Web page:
The Distinguished Speaker Lecture during the most recent Baker Street Irregulars (BSI) Weekend in New York City featured Jeffrey Hatcher, the screenwriter for the 2015 film “Mr. Holmes.” Hatcher was erudite and funny, witty and insightful. On the other hand, I committed an egregious error – I forgot to bring my notebook. For those who know me well, this is akin to my walking into the Midtown Executive Club without trousers. The lapse in my memory caused by the flurry of new activity and unfamiliar surroundings, perhaps? Nevertheless, the lecture was one of the most enriching experiences of the weekend, and I managed to survive without notebook and pen. Somehow. I occasionally feel a little twitchy about it.
“Mr. Holmes,” which starred Sir Ian McKellen in the title role was based on the 2005 novel A Slight Trick of the Mind by Mitch Cullin. Featuring an elderly Sherlock Holmes beekeeping in Sussex Downs, the Detective struggles with the increasingly undeniable deterioration of his mental faculties. In a recent interview with “I Hear of Sherlock Everywhere,” Cullin said:
The novel was my way of dealing with my father's health issues as his sharp mind started to unravel. It's a literary novel, really, and a highly metaphorical yet personal one at that, touching on my own grappling with the definitive ending of my childhood.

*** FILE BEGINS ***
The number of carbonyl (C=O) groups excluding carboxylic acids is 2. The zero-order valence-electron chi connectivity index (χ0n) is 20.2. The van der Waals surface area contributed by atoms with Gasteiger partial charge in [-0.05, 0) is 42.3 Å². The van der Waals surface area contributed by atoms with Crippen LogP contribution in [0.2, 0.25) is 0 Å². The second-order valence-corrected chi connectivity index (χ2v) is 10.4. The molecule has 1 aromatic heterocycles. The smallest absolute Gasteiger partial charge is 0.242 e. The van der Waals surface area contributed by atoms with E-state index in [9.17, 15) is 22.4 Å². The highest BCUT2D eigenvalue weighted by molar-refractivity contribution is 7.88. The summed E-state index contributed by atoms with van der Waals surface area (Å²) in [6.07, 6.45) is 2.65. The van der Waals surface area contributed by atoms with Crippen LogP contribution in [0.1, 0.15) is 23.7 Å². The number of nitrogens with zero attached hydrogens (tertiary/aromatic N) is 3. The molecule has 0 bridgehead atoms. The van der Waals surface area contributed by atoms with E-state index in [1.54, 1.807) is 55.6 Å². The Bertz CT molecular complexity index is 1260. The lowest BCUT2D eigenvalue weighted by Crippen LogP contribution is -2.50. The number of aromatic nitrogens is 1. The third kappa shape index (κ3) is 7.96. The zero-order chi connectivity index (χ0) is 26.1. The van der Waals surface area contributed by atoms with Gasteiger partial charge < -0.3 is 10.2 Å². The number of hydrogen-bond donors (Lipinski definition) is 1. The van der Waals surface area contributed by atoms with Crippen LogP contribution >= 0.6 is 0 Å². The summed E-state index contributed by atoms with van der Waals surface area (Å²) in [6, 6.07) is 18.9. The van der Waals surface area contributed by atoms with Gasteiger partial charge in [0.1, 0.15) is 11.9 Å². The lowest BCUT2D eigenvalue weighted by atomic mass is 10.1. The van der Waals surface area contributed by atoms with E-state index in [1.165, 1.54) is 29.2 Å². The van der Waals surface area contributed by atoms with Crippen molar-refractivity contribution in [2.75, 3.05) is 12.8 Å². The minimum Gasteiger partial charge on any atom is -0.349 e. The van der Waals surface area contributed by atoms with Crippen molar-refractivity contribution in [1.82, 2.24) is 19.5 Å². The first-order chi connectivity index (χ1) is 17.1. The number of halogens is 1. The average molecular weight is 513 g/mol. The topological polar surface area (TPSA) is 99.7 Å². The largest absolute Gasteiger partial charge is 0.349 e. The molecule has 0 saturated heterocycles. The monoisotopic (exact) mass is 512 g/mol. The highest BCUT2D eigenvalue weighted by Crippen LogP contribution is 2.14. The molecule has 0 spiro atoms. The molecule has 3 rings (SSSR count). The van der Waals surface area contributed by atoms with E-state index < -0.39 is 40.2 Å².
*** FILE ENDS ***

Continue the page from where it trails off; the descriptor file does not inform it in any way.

It's also a book about lost father figures, and a tribute to the late John Bennett Shaw who had been another great benign father figure to me as a boy. I was saying goodbye to a lot of things and a lot of people with that book, and that was the function it served for me.
The 2015 film adaptation deals with many of the same themes. In the same way that Cullin’s novel was not a Sherlock Holmes novel, “Mr. Holmes” is not a Sherlock Holmes movie. It is a movie about Sherlock Holmes. Audiences looking for the explosive antics of the 2009 and 2011 Robert Downey, Jr. movies, or any of the modern adaptations, will be disappointed. There are no over-the-top murders disguised as satanic rituals. There are no complex criminal machinations or tightly wound villains. There is just an old man and his bees. His housekeeper and her young son. His memories, which fade in and out. And time, which keeps passing.